In response to the CO’s Statement of Position, Needham-Betz Thoroughbreds argued that the CO is not required to speculate whether recruitment efforts beyond those required by 20 CFR Part 656 might possibly have induced other U.S. workers to apply for the position.

In its decision, BALCA agreed with the CO that Emma Willard was not controlling because it is not a binding en banc decision. BALCA found Blue Ridge Erectors to be more persuasive along with Phillip Dutton Eventing, LLC, 2012-PER-00497 (Nov. 24, 2014). In Phillip Dutton, BALCA reasoned that while benefits like wages are not required to be listed in the advertisements, wages are a legal requirement of work in this country whereas no-cost, on-site housing is not. BALCA stated that no reasonable potential applicant would have assumed that no-cost, on-site housing was a benefit associated with the job opportunity and therefore, qualified U.S. workers may have been dissuaded from applying.

In response to Needham-Betz Thoroughbreds’ argument that 656.17(f)(7) regulates only what is contained in an advertisement and does not address silence about certain aspects of the job opportunity, BALCA held that such an interpretation is too narrow and inconsistent with the purpose behind the PERM program which is to ensure that there are insufficient U.S. workers who are able, willing, qualified and available for a job opportunity prior to the granting of a labor certification. BALCA held that a more consistent interpretation of 656.17(f) is to review the terms and conditions of employment in the ad and whether they are less favorable than those being offered to the foreign national. BALCA reasoned that free housing isn’t a standard benefit that can be readily assumed, so it should have been included in the advertisements.

What we have now learned at Needham-Betz Thoroughbreds’ expense is that any unusual economic benefits should be listed in PERM recruitment. While U.S. workers usually expect benefits like wages, health insurance and vacation days and these need not be listed, U.S. workers need to be informed of other benefits that might induce them to apply. But this begs the question, how do we know what could induce a U.S. worker to apply for a position? The employer in Needham-Betz Thoroughbreds argued that this could be a slippery slope! Would U.S. workers be enticed by the promise of free lunch on Wednesdays? What if a law firm offers sleeping pods so that its attorneys can work all week and never have to waste time going home? What about cheese tasting Fridays? How do we know that a U.S. worker doesn’t really, really love cheese and would be induced to apply because of it? Sure, this may be taking it too far and the DOL may indeed have a point. But, as the DOL always says, PERM is an exacting process. If an employer who conducted good faith recruitment argues that omission of its name on the Notice of Filing (NOF) did not make a difference since only its own employees saw the NOF and that the purpose behind the NOF has been met, the PERM will still be denied and the employer will be told that PERM is an exacting process.  Yet, in cases where the employer has complied with the regulation, the DOL says that the employer should look to the purpose behind the regulation.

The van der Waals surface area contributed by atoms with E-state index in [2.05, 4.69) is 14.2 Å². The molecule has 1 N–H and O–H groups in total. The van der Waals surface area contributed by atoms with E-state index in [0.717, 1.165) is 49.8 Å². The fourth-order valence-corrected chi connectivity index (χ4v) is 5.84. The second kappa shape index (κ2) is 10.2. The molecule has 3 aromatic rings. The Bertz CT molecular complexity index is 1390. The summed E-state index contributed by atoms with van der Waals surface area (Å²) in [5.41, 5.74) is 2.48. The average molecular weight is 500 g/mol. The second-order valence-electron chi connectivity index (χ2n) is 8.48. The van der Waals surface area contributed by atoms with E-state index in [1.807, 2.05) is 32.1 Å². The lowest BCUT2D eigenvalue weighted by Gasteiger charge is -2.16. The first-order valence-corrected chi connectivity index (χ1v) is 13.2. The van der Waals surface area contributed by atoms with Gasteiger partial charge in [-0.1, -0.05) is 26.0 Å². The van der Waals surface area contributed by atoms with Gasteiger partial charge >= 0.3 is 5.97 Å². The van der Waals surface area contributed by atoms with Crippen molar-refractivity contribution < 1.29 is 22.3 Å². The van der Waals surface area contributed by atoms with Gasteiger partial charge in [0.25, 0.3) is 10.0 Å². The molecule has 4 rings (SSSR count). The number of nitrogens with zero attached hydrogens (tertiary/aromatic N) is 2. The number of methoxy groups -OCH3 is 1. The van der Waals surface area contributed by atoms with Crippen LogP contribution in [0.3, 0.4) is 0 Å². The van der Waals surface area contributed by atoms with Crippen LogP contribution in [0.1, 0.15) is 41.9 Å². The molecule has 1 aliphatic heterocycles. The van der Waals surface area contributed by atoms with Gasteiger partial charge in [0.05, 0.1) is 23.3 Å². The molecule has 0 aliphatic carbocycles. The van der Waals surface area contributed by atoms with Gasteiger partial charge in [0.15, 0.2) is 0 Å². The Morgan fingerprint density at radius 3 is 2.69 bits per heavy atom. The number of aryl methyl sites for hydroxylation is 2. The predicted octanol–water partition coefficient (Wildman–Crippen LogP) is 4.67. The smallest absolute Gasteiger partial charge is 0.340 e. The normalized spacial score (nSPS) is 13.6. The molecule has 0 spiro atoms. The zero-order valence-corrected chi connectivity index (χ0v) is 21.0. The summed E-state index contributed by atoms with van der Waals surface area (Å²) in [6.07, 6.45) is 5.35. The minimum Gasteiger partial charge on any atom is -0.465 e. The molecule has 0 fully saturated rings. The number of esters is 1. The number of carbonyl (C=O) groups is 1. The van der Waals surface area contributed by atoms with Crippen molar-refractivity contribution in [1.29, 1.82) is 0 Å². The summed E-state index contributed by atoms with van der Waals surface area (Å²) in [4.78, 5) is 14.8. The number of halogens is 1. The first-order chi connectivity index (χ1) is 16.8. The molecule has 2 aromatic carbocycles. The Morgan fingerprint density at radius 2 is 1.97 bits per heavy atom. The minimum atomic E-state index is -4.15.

It really can become exhausting. As PERM practitioners, we must prepare PERM applications defensively; always trying to stay one step ahead of the DOL and imagine new reasons for denial and new reasons to discount previously upheld methods. If there is anything unusual about the offered position, the employer should err on the side of caution and include it in the advertisements. This includes work from home benefits; housing benefits; travel; relocation; on call hours; week-end employment; free day care or other economic benefits; and whatever might be deemed to be different from the “usual” job benefits.

So is Emma Willard still good for anything? I think Emma Willard can still be used to show that U.S. workers are intelligent. Too often PERM denials speak of the “confused” and “adversely affected” U.S. worker when in some cases that is the same U.S. worker who supposedly potentially qualifies for a professional position requiring a minimum of a 4-year Bachelor’s degree. In those cases, one can’t help but think that if a U.S. worker cannot read and understand a simple advertisement and is so easily “deterred’, “confused” and “adversely affected” then how could he possibly be qualified for an offered professional position?  Moreover, Emma Willard may also stand for situations where the benefit is obvious, and it all depends on context. A boarding school teacher can be expected to get subsidized housing. On the other, it is unusual for farm managers to get free housing.